For example, some years ago we worked with a computer firm that dominated an important market niche. They developed and executed a highly successful Lean Manufacturing Strategy. Unfortunately, their new products did not materialize, technologies  changed and the company has disappeared.

Increasing Focus Reduces Overhead

Circuit Breaker Manufacturing

The resources necessary to cope with the complexity of many products, processes or customers generally involve overhead rather than direct labor and materials.This chart shows the number of overhead employees at each of eight plants owned by a manufacturer of circuit breakers. The number of product families ranged from 4-55.

The correlation is clear: the more product families in a plant, the greater the overhead cost for a given sales volume.

This particular firm had adopted a marketing strategy of offering a complete line of circuit breakers from smallest to largest. They competed against many smaller firms that offered much more focused product lines, generally, an untenable position.

This example also illustrates the complex interplay between marketing and manufacturing strategies.

Adapted from: Stalk, George & Hout, Thomas M., Competing Against Time, The Free Press, New York, 1990.

Facility Level Focus

Increasing Focus Increases Operating Margin

Focusing Factories In Multi-Division Companies

Divisional focus

The company illustrated here had seven regional factories. They had organized into divisions and each division served a different end-customer group. The plant's product lines, however, did not correspond to the marketing divisions. Each plant served more than one division. The divisions were, effectively, the plant's customers.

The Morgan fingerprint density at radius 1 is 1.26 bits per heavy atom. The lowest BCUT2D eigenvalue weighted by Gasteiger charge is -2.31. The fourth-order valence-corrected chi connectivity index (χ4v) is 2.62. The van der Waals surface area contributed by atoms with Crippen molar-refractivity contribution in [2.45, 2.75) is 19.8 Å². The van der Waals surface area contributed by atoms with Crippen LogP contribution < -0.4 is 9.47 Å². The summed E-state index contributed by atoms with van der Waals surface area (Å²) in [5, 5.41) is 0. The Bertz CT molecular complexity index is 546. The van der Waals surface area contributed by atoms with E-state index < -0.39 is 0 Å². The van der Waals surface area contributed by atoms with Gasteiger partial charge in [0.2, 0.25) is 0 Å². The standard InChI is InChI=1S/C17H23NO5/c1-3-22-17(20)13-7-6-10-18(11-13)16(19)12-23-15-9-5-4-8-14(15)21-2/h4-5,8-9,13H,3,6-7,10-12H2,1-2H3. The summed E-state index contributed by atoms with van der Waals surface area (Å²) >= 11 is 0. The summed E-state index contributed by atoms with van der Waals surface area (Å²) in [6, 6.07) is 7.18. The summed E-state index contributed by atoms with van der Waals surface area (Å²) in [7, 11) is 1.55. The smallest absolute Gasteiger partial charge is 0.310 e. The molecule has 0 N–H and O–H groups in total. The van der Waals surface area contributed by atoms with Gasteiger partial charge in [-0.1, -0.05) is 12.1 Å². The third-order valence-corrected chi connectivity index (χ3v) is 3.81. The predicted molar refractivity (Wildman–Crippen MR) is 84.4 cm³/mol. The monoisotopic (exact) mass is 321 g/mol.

The charts show operating margin as a function of focus. On the left, focus is gauged by the number of divisions served. On the right, focus is measured by the number of product lines at a particular plant.

product focus

By either measure, increased focus correlates to increased profitability. One major product was common to all plants, "Product X". The margins for Product X do not decline as steeply with decreasing focus as the overall margins, but they still follow the same pattern.

The conclusion: adding low-volume products to a high volume factory will lower the high-volume product margins.

Adapted from: Hayes, Robert H., & Wheelwright, Steven C., Restoring Our Competitive Edge, Wiley, 1984

Increased Focus Improves Quality

Focus In A Steel Foundry

A steel foundry in this study manufactured wheels for trains. Prior to 1971 the foundry had two main products which accounted for 99% of their production.

When expansion left the firm with excess capacity, they engineered and sold additional products to fill the excess capacity. This went on until 1984 when quality and profitability had declined so much that the firm was in danger. The chart shows casting yield, an indicator of quality, during this period.

The company's accounting system had not reflected the true cost of the new products and they were under-priced. The company actually lost money on most of this new production.